The ticket measure finally got out of committee today, even as legislators still were griping about how their legislative lives would become so crimped in not being able to take freebies and talking of altering the bill on the floor. When are these dunces going to learn that you don’t have to pop up at every glad-handing event to serve their constituents well? Or if that seems such an imperative, they can pay for the ducats themselves. Although perhaps a novel idea to some is that they could converse with constituents without having it tied into some extraneous event requiring tickets.

While the silver lining is these imperfect measures continue to move along the legislative process into law, the dark cloud is their doing so exposes ugly truths about the attitudes of too many legislators. Service to the public, not to themselves, too often gets forgotten by some.

3 comments:

Daniel Z. said...

Karen Carter Peterson needs to just go away. I have no patience for the Democrats or Republicans who cry about losing their "free stuff".

When I was on the Charter Committee for the City of Kenner, I made a suggestion that business should not be able to get contracts from the city if they, or their owners, made a campaign contribution to a sitting Kenner politician for x number of years. Another citizen on the committe stated that this would be a bad idea, because how else would the Mayor be able to pay back those people who contributed to his campaign. I told him "It does not concern me that a mayor would be unable to pay back his campaign contributors by givng them government contracts" (or something to that effect.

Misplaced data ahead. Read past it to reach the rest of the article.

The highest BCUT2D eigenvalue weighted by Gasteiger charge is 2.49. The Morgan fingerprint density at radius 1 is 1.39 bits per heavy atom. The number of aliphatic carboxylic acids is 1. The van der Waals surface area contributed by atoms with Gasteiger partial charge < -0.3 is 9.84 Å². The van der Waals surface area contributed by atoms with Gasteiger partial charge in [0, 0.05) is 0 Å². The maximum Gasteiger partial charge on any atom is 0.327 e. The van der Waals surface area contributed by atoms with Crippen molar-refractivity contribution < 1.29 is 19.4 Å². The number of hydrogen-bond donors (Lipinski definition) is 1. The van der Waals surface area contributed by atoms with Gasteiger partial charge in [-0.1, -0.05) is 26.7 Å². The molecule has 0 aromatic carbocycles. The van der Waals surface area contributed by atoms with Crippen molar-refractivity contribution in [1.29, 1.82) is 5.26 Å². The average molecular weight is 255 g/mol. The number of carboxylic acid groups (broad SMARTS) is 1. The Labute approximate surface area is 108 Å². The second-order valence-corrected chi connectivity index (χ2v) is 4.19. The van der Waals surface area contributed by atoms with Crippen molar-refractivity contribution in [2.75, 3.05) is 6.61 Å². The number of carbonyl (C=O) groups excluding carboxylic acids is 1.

I say that we adopt the Florida "no coffee law" and the only event that a legislator should be able to attend for free should be those in which they speak as a guest. And the description of such events should be carefully defined to avoid the situation where people would call sitting at a lunch table with 4 other people a "speaking engagement".

Jeff Sadow said...

>I made a suggestion that business should not be able to get contracts from the city if they, or their owners, made a campaign contribution to a sitting Kenner politician for x number of years.

Why does this not surprise me ...

>I say that we adopt the Florida "no coffee law" and the only event that a legislator should be able to attend for free should be those in which they speak as a guest. And the description of such events should be carefully defined to avoid the situation where people would call sitting at a lunch table with 4 other people a "speaking engagement".

Agreed. Whether Nevers really intended it to become law, let's hope SB 19 gets into law. Not likely, though, as it rots away (along with your favorites SB 23 and SB 25) on the "subject to call" Senate list, meaning the clock will run out on it as they want to adjourn sine die on Friday.

Daniel Z. said...

It shouldn't surprise you, because I tend to be fairly consistent. Of course I have been known to change my mind. I used to detest the idea of term limits and now I support them.

Did you fall out of your chair that you could actually type the word "agreed" in response to me?